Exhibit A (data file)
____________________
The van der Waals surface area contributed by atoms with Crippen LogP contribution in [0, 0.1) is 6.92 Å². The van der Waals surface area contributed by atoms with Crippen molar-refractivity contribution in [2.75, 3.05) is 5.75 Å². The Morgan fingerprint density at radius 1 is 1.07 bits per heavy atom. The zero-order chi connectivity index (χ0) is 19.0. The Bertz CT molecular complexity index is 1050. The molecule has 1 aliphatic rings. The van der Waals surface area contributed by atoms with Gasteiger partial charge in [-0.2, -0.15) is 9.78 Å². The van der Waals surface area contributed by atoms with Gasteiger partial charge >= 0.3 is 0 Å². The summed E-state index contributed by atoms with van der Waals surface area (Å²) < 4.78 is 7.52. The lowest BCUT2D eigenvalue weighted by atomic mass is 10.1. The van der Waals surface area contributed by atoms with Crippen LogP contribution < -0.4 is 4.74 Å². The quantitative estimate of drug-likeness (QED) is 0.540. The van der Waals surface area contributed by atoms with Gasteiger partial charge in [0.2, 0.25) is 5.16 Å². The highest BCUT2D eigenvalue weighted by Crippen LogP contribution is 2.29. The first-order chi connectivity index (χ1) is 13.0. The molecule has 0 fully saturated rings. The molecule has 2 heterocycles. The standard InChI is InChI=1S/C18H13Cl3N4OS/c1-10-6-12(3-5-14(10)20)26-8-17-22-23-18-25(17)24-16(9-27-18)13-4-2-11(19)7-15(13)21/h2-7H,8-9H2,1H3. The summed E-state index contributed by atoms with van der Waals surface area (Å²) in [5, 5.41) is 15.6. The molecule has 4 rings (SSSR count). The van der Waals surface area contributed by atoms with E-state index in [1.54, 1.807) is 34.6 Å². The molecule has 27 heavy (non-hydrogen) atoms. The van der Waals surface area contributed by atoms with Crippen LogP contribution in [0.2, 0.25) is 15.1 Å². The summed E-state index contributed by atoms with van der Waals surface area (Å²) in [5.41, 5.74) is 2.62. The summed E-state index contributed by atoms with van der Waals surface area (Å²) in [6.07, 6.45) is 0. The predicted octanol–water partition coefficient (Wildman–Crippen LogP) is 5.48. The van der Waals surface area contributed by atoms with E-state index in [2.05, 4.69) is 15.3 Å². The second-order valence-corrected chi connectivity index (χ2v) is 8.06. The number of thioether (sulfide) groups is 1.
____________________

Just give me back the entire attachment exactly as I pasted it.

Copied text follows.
The van der Waals surface area contributed by atoms with Crippen LogP contribution in [0, 0.1) is 6.92 Å². The van der Waals surface area contributed by atoms with Crippen molar-refractivity contribution in [2.75, 3.05) is 5.75 Å². The Morgan fingerprint density at radius 1 is 1.07 bits per heavy atom. The zero-order chi connectivity index (χ0) is 19.0. The Bertz CT molecular complexity index is 1050. The molecule has 1 aliphatic rings. The van der Waals surface area contributed by atoms with Gasteiger partial charge in [-0.2, -0.15) is 9.78 Å². The van der Waals surface area contributed by atoms with Gasteiger partial charge >= 0.3 is 0 Å². The summed E-state index contributed by atoms with van der Waals surface area (Å²) < 4.78 is 7.52. The lowest BCUT2D eigenvalue weighted by atomic mass is 10.1. The van der Waals surface area contributed by atoms with Crippen LogP contribution < -0.4 is 4.74 Å². The quantitative estimate of drug-likeness (QED) is 0.540. The van der Waals surface area contributed by atoms with Gasteiger partial charge in [0.2, 0.25) is 5.16 Å². The highest BCUT2D eigenvalue weighted by Crippen LogP contribution is 2.29. The first-order chi connectivity index (χ1) is 13.0. The molecule has 0 fully saturated rings. The molecule has 2 heterocycles. The standard InChI is InChI=1S/C18H13Cl3N4OS/c1-10-6-12(3-5-14(10)20)26-8-17-22-23-18-25(17)24-16(9-27-18)13-4-2-11(19)7-15(13)21/h2-7H,8-9H2,1H3. The summed E-state index contributed by atoms with van der Waals surface area (Å²) in [5, 5.41) is 15.6. The molecule has 4 rings (SSSR count). The van der Waals surface area contributed by atoms with E-state index in [1.54, 1.807) is 34.6 Å². The molecule has 27 heavy (non-hydrogen) atoms. The van der Waals surface area contributed by atoms with Crippen LogP contribution in [0.2, 0.25) is 15.1 Å². The summed E-state index contributed by atoms with van der Waals surface area (Å²) in [5.41, 5.74) is 2.62. The summed E-state index contributed by atoms with van der Waals surface area (Å²) in [6.07, 6.45) is 0. The predicted octanol–water partition coefficient (Wildman–Crippen LogP) is 5.48. The van der Waals surface area contributed by atoms with E-state index in [2.05, 4.69) is 15.3 Å². The second-order valence-corrected chi connectivity index (χ2v) is 8.06. The number of thioether (sulfide) groups is 1.